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Monday, June 4, 2012

Breeding Model Horses for the Beginner


Breeding Model Horses for the Beginner

By Samantha Kroese


I know when I was new to the hobby and I first found out about breeding model horses I was very excited but I wasn’t certain how to go about it. I’ve been asked a lot by new hobbiests about it so I decided to try to simplify it for them in an article.

Obviously plastic horses can’t really breed.

Lately a lot of people have gone over to using ‘pedigree assignment’ to describe model horse breeding more accurately. Basically what you are going to do is assign a pedigree to your model. You can then offer to have a sire/dam list so people can request to use your models for parents.

I’m going to assume you already have a model horse if you’re interested in this. The first thing you need to do is figure out what color, breed, age and gender you want your horse to have. Oh and a name for your model though some people wait to use parts of the parent’s names for their name.

You can either have your horse non-aging which means it never ages it’s always a set age or you can have it aging where you assign a year of birth and it gets older every year. There are good and bad things about both it’s up to you which you’re comfortable with. I personally made the decision that my horses always look a set age to me so I use non-aging. If you do this your model never gets old. Eventually though your pedigree you assign will out-age your model so you may have to update it in 20-30 years.

Aging is different. Your horse always gets older so you either use a year to indicate their age or you have to update it every year when it changes. They also grow old to the point they ‘die’. Most hobbiests then make the model a foal of the old version and let the old version ‘die’.

Color is important. You will need to pick parents that can produce your model’s color. There are a lot of color genetic articles on the internet but the best and easiest way for a new hobbiest to figure it out is this: Always have one parent the color your horse is. That way you know for sure the genes are there to pass on. Also pay attention to markings. While not much is known about how exactly markings pass on sometimes if you have solid parents all their foals will be solid, or if the parents have high markings the foals usually get that too. So it’s something to keep in mind. Not saying it never happens the other way but for a new starting out person it’s easiest to just pick parents with similar markings. Sometimes Breyer makes ‘weird’ non-realistic colors. In that case just pick the closest you can to a real color.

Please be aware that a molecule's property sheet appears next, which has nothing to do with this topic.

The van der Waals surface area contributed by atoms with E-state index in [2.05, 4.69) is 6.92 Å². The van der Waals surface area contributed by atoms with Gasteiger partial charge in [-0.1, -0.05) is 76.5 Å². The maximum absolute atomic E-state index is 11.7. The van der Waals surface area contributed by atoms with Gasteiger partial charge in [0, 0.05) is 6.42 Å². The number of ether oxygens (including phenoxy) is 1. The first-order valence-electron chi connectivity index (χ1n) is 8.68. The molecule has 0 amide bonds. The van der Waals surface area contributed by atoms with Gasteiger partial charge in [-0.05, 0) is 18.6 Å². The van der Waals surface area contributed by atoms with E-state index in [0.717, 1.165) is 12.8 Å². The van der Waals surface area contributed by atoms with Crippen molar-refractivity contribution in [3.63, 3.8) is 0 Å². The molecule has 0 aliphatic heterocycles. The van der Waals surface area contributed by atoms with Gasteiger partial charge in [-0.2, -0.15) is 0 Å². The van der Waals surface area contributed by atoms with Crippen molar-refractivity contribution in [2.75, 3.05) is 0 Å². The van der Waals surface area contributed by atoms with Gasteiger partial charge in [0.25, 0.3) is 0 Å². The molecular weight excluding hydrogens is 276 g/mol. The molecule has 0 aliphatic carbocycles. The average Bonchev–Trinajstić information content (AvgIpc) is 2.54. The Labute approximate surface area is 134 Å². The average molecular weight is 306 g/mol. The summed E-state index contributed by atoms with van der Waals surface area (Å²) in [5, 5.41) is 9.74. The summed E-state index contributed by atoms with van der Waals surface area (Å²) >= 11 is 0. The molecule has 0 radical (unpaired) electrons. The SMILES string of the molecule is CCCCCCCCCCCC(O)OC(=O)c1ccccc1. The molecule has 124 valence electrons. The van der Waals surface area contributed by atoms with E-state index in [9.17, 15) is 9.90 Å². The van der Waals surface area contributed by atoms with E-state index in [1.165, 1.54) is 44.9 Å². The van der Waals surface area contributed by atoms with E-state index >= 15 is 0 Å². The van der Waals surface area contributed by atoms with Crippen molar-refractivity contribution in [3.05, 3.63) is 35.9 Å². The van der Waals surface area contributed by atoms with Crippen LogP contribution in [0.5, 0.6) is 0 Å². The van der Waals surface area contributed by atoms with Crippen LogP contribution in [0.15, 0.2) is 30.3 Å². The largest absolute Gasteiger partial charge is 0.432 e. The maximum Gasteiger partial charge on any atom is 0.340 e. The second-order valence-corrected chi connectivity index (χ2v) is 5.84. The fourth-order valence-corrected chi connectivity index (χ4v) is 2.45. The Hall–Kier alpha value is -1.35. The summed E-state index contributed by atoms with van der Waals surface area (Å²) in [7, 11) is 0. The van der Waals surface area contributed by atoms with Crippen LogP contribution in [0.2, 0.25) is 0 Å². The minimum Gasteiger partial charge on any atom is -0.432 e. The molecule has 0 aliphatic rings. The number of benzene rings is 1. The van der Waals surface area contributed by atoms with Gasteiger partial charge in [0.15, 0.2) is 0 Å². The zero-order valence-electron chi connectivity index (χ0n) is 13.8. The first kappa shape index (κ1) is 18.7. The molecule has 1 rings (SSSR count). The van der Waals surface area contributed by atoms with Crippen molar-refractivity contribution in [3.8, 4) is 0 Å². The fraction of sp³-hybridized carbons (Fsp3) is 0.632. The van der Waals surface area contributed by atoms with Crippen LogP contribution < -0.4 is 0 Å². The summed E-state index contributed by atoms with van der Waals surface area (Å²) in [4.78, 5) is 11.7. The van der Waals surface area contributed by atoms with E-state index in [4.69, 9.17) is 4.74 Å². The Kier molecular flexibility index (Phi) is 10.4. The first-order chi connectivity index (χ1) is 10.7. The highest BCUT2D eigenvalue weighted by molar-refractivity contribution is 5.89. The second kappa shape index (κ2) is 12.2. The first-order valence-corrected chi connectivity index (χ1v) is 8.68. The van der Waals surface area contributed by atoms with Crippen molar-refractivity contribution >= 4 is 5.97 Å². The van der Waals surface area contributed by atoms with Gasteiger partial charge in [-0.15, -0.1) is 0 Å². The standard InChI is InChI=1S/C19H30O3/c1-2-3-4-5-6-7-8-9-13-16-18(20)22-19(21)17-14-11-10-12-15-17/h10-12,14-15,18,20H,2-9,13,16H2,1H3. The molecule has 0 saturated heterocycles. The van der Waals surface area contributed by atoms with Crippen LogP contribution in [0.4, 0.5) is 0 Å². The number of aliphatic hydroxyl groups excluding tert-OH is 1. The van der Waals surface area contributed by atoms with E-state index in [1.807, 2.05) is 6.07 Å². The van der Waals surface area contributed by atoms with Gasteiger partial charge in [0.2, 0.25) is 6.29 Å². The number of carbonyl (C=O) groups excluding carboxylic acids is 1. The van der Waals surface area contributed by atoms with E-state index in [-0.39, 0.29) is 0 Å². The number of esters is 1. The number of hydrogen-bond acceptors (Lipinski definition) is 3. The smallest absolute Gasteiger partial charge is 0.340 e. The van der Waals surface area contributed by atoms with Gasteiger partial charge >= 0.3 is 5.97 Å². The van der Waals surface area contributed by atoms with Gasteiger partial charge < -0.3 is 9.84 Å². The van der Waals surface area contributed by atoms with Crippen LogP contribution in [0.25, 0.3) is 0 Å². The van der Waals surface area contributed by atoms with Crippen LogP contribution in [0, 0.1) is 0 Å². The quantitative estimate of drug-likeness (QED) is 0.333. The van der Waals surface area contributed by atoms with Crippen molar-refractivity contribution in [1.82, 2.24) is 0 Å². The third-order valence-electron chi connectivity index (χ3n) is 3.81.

Breed is also important. This is going to affect not only how your horse shows but if people will approve it for breedings. So do a little research and make sure you have the right breed for your model. Also make sure the breed comes in the color you want. Sometimes they don’t. Like Arabians and Clydesdales don’t come in palomino for instance.

When you’ve decided on a breed, color, age and gender and possibly a name for your model (I do recommend NOT using the name Breyer or whatever company gave to it, it’s more fun to come up with your own!); then you’re ready to find a pedigree.

The easiest way for a new person to do this is use parents on someone’s sire and dam list. If you use someone else’s parents they’re going to send you a pedigree and you’ll have one pretty easily. ALWAYS ask permission and follow the rules for that stable though. Never use horses without permission!

So you’re going to look on people’s lists and find parents that are close to what your horse is. You need the same breed/colors to start. At least one parent needs to be the same color as your model.

When you find two parents you want to use read the person’s rules then send them a breeding request. And they’ll in turn send you a pedigree/breeding certificate. What’s on these varies greatly from stable to stable but most often at least the very basic information on the foal, parents, and the pedigree is listed.

If you want to use real horses it’s a bit trickier. You need to find real horses that are the same breed/color. Then you have to find out if they were breeding the year your foal was born (because people will be picky about it if they weren’t). On asking permission from real horse owners: I don’t normally. You can have mixed results. Most real horse owners I have contacted have told me not to bother them with my make believe. Some real horse owners are thrilled you liked their horse enough to want to use it for a parent though. So it’s really up to you.